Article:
Combination treatment with BMS-754807 and NVP-AEW541 significantly reduced TNBC cell proliferation to a greater extent than administration of either BMS-754807 or NVP-AEW541 alone (Figure 6A; p < 0.001). Among HCC 1806 cells with minimal to undetectable AR expression, the AR antagonist enzalutamide significantly reduced cell proliferation (Figure 6B; p < 0.001). In contrast, enzalutamide elicited a minor reduction of BT549 cell proliferation, yet these cells exhibit more robust expression of AR (Figure 2 and Figure 6B).
Notably, cell proliferation was further reduced in TNBC cells of the non-luminal androgen receptor subtype when enzalutamide was used in combination with either BMS-754807 or NVP-AEW541 (Figure 6C,D; p < 0.001). Thus, combination therapy targeting IGF1R/IR and AR may have some further benefit in suppressing TNBC.
To find if the reduction of TNBC proliferation in response to combined treatments with either BMS-754807 or NVP-AEW541 may also affect AR expression (Figure 7), we assessed AR levels in BT549 cells that express a robust amount of AR under baseline conditions (Figure 2, Lane 5).
Cells were exposed to both IGF1R inhibitors for 12 or 24 h. At 12 h, the results indicate that NVP-AEW541, an antagonist that prevents auto-phosphorylation of IGF1R, reduces expression levels of AR to a greater extent than BMS-754807, a dual IGF1R/IR inhibitor (Figure 7). Notably at 24 h both inhibitors reduce AR expression to virtually undetectable levels by Western immunoblot.
Apart from the administration of neoadjuvant and/or adjuvant cytotoxic chemotherapies, there are currently limited therapeutic options for the majority of patients afflicted with advanced TNBC. Emerging reports from early clinical trials suggest that anti-PD-1 or anti-PD-L1 immune checkpoint inhibitors may have clinical benefit in very limited numbers of TNBC patients [36,37,45]. However, other targeted therapies that have proven effective for patients with ERα-positive or HER2-overexpressing subtypes of breast cancer are not available for TNBC due to the lack of ERα and PR expression and HER2 amplification, thus leaving most women with TNBCs without targeted treatment options. To further investigate potential biologic targets in TNBC to improve patient outcomes, we assessed the interplay between the IGF2 and AR signaling pathways in TNBC proliferation.
TNBC is a heterogeneous disease that can be classified into distinct molecular subtypes by gene expression profiling . Currently, there are four TNBC subtypes, basal-like 1 (BL1), basal-like 2 (BL2), mesenchymal-like (M), and luminal androgen receptor expression (LAR), that demonstrate differences in diagnosis, age, local and distant disease progression, histopathology and in the response to similar neoadjuvant chemotherapy that may inform in the selection of optimal chemotherapeutic regimens . The majority of all TNBCs are basal-like, with mesenchymal-like more common than LAR . We find that both BL and M subtypes in particular, as represented by established TNBC cell lines, respond to IGF1R/IR and AR antagonists alone and in combination treatments. Our preclinical studies indicate that IGF1R- and AR-targeted therapies reduce TNBC cell proliferation and induce cell death, indicating that these receptors may serve as attractive targets for TNBC treatment going forward.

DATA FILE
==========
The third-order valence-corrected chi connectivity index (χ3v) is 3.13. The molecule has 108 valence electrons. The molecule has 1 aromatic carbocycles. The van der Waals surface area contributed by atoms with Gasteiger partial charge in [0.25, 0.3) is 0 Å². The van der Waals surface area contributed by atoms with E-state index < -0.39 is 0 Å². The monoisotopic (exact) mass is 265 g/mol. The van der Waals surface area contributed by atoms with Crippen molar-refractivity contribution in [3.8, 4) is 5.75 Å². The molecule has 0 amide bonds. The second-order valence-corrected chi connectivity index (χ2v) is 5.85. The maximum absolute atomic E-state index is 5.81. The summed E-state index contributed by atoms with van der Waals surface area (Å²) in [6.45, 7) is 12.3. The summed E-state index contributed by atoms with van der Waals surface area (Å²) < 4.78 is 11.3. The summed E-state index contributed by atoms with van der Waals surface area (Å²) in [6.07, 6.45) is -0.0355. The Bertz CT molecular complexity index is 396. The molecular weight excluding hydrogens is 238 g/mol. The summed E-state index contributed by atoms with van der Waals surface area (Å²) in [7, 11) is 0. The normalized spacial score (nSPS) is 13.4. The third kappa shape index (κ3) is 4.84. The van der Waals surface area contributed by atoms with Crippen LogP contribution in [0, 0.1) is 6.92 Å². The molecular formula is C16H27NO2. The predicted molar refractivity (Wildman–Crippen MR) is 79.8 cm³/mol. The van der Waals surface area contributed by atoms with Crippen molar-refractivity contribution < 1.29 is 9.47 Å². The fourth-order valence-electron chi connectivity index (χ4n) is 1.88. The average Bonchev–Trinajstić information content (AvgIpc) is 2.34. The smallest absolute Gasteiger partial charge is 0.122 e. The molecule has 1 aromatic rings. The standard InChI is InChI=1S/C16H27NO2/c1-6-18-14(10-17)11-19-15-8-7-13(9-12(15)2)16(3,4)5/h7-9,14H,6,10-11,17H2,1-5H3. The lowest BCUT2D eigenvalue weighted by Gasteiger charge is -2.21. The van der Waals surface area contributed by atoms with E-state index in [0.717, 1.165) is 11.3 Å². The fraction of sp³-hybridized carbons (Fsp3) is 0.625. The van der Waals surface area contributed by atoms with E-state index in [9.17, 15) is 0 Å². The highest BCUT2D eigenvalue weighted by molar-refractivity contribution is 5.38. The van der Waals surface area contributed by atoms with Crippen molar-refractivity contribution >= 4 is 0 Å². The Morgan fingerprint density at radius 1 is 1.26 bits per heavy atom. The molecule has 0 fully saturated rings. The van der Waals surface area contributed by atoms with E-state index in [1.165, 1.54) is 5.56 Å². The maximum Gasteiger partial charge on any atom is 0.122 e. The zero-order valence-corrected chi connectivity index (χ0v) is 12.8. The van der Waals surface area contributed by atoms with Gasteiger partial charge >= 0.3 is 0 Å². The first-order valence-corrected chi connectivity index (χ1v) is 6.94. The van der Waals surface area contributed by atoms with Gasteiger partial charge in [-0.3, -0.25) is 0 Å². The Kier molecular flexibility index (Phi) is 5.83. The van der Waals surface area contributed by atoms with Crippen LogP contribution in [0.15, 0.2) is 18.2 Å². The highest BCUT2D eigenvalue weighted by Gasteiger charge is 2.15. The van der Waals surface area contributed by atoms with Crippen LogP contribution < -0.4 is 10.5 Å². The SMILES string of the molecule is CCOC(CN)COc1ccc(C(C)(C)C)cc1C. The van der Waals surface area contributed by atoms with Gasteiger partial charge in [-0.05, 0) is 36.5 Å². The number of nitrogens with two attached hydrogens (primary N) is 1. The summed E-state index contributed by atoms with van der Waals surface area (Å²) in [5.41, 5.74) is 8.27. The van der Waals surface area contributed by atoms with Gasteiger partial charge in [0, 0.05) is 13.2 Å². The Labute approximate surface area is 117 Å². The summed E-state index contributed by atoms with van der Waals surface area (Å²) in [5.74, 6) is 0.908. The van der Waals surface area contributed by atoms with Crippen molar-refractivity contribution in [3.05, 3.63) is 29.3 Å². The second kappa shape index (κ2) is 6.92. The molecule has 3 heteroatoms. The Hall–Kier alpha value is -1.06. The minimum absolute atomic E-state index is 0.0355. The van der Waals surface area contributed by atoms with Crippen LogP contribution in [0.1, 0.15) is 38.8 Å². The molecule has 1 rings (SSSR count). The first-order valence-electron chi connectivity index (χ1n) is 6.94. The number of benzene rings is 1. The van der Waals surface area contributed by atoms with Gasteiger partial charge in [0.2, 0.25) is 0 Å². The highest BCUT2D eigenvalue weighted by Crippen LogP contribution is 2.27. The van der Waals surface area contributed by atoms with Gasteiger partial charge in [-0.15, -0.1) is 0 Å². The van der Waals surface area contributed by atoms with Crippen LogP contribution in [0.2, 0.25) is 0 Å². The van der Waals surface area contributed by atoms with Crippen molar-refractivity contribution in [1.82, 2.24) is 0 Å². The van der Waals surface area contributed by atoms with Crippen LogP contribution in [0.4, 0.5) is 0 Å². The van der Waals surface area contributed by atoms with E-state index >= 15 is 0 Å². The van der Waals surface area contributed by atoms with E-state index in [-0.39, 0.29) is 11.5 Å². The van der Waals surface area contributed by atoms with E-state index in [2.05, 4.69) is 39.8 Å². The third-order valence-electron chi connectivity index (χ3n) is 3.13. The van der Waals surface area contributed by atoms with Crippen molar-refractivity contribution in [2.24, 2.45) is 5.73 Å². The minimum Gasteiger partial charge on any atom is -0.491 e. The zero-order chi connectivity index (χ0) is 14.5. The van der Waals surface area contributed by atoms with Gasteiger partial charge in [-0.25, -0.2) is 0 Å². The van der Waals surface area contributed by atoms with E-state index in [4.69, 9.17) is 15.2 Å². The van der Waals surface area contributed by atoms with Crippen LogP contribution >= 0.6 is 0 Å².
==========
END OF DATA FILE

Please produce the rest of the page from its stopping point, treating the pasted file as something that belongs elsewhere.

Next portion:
Enzalutamide is an androgen receptor antagonist which prevents androgen receptor nuclear translocation, coactivator recruitment and DNA binding. Although studies present mixed patient outcomes related to high and low AR expression [29,49,50,51,52,53], several preclinical studies have evaluated the therapeutic potential of AR inhibition in TNBC progression [5,54,55]. Treatment of TNBC cell lines with enzalutamide significantly reduces TNBC proliferation, invasion and amphiregulin growth factor secretion . Although it was hypothesized that treatment with enzalutamide would only be effective in the LAR molecular subtype of TNBC, other molecular subtypes including basal-like and mesenchymal-like subtypes were also responsive to antiandrogen interventions , outcomes that are supported by this work. Additionally, clinical trials indicate that enzalutamide, alone or in combination, is well tolerated in women with advanced breast cancer [55,56,57].